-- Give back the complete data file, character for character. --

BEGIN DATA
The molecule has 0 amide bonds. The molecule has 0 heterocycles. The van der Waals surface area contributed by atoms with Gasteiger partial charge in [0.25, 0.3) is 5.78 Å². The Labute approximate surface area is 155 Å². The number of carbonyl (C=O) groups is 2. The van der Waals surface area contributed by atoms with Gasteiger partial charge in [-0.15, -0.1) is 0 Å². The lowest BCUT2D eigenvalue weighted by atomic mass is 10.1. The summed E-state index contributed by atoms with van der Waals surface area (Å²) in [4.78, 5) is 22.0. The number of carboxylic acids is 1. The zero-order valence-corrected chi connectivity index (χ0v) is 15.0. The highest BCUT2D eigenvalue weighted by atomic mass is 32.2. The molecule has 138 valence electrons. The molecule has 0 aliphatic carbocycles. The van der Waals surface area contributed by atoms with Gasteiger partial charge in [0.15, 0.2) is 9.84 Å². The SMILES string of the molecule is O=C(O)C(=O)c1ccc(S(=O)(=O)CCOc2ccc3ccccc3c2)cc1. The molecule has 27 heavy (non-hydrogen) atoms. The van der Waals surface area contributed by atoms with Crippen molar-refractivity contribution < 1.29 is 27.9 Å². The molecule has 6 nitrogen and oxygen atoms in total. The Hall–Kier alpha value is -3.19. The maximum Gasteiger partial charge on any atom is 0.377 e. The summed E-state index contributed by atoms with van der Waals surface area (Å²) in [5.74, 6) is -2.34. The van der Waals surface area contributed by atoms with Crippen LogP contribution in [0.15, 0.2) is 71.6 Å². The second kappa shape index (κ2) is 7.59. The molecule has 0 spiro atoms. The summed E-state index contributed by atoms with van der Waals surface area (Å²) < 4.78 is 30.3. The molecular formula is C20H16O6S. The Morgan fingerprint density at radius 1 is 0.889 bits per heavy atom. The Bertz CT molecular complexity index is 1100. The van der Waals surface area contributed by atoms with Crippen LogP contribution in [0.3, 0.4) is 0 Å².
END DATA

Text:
The molecule has 0 amide bonds. The molecule has 0 heterocycles. The van der Waals surface area contributed by atoms with Gasteiger partial charge in [0.25, 0.3) is 5.78 Å². The Labute approximate surface area is 155 Å². The number of carbonyl (C=O) groups is 2. The van der Waals surface area contributed by atoms with Gasteiger partial charge in [-0.15, -0.1) is 0 Å². The lowest BCUT2D eigenvalue weighted by atomic mass is 10.1. The summed E-state index contributed by atoms with van der Waals surface area (Å²) in [4.78, 5) is 22.0. The number of carboxylic acids is 1. The zero-order valence-corrected chi connectivity index (χ0v) is 15.0. The highest BCUT2D eigenvalue weighted by atomic mass is 32.2. The molecule has 138 valence electrons. The molecule has 0 aliphatic carbocycles. The van der Waals surface area contributed by atoms with Gasteiger partial charge in [0.15, 0.2) is 9.84 Å². The SMILES string of the molecule is O=C(O)C(=O)c1ccc(S(=O)(=O)CCOc2ccc3ccccc3c2)cc1. The molecule has 27 heavy (non-hydrogen) atoms. The van der Waals surface area contributed by atoms with Crippen molar-refractivity contribution < 1.29 is 27.9 Å². The molecule has 6 nitrogen and oxygen atoms in total. The Hall–Kier alpha value is -3.19. The maximum Gasteiger partial charge on any atom is 0.377 e. The summed E-state index contributed by atoms with van der Waals surface area (Å²) in [5.74, 6) is -2.34. The van der Waals surface area contributed by atoms with Crippen LogP contribution in [0.15, 0.2) is 71.6 Å². The second kappa shape index (κ2) is 7.59. The molecule has 0 spiro atoms. The summed E-state index contributed by atoms with van der Waals surface area (Å²) < 4.78 is 30.3. The molecular formula is C20H16O6S. The Morgan fingerprint density at radius 1 is 0.889 bits per heavy atom. The Bertz CT molecular complexity index is 1100. The van der Waals surface area contributed by atoms with Crippen LogP contribution in [0.3, 0.4) is 0 Å².